Katana’s Shading Group mechanism has been updated too, to enable users to define custom shading groups with user-defined input and output connections. Shading Groups can include whole materials or regularly used blocks of shading nodes.
Jordan Thistlewood, Foundry’s Director of Product, points out that Katana is first and foremost a tool that has to work the production company pipelines. He says, “Katana is a tool that doesn’t stand alone—the ecosystem around it is very important to us and our clients. Therefore, we are open-sourcing USD plugins for Katana that are render-agnostic. We’re also close to having an open-source Shotgun plugin so our clients don’t have to build it themselves. This holistic approach to Katana and the teams that use it is fundamental to our continuous product improvements at Foundry.”
What do we think?
Foundry has been working through its programs to improve performance. The work done on Katana has been going on through several releases and it’s ongoing. Intel’s materials emphasize Katana’s performance on Intel processors, but the truth is, that better use of multi-threading means Katana’s performance will improve on AMD processors as well. Foundry agrees, but they tell us they haven’t had a chance to benchmark performance for AMD yet. Also, all this work on Katana made us wonder about Nuke, Foundry’s flagship compositing program. We’re told that Foundry has been busy optimizing Nuke as well and that Intel is helping on that front as well.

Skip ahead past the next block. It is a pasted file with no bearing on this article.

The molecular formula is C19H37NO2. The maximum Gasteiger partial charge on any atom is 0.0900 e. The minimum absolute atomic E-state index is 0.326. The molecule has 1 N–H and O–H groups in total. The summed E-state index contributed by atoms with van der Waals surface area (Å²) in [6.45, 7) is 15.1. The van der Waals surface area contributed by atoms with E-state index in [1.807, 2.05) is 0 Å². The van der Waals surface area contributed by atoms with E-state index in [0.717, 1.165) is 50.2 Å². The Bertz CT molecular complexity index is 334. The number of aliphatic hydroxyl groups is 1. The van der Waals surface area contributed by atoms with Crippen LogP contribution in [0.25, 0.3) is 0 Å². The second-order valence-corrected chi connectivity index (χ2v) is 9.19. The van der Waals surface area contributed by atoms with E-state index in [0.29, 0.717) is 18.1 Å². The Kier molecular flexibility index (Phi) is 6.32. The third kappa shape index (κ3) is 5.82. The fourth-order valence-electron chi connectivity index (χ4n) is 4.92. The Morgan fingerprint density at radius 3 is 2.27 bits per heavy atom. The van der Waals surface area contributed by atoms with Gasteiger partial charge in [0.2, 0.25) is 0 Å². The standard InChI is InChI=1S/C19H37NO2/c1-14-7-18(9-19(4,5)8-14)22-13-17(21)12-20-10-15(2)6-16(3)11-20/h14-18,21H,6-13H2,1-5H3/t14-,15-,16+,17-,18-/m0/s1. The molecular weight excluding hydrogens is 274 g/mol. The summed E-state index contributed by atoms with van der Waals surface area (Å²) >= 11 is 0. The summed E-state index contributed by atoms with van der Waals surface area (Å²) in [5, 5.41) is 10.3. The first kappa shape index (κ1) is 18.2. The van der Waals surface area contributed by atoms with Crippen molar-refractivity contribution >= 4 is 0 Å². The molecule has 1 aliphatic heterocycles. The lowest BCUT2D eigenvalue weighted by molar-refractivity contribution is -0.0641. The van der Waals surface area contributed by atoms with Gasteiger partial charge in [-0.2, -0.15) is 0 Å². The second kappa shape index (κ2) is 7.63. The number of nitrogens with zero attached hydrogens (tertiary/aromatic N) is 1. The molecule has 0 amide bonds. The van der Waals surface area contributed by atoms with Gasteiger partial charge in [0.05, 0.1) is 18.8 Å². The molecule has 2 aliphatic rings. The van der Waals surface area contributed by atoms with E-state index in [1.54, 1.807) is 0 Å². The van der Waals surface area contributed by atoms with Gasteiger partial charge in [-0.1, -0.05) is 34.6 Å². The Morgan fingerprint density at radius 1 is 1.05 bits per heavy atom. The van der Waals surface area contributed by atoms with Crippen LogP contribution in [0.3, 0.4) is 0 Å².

Processor cores have been multiplying but professional software is not necessarily multi-threaded, which is kind of amazing in this day and age. Intel first introduced hyperthreading in 2002. And, do you know what? Major software vendors did not stop everything and rewrite their code to take advantage of threading because rewriting code for an established product is difficult. Not every application lends itself to parallelism and the act of parallelizing code is difficult and might not even produce expected results.
Part of the problem is that the tools for parallelizing code are evolving. The processors that can chew up parallel threads have been out there but tools like VTune and the TBB library didn’t turn up until much later, and vendors aren’t really getting instruction manuals. What’s interesting is that Intel is taking an active role in the Foundry update of one of its major products, and it’s a pretty specialized product to boot. Rendering is at the heart of Katana’s job description so it’s a good candidate.
Competition is heating up among semiconductor makers, most notably Intel and AMD. It looks like we’re in for a season of escalating core counts, but the dirty little secret is that it doesn’t matter all that much for a lot of programs. We’re thinking that Intel and AMD are going to have to get their hands dirty and get in there and help ISVs optimize their code if they want to see their software programs take better advantage of multi-core processors.
To find out more about Intel and Foundry’s collaboration on Katana 3.5, read Intel’s White Paper here.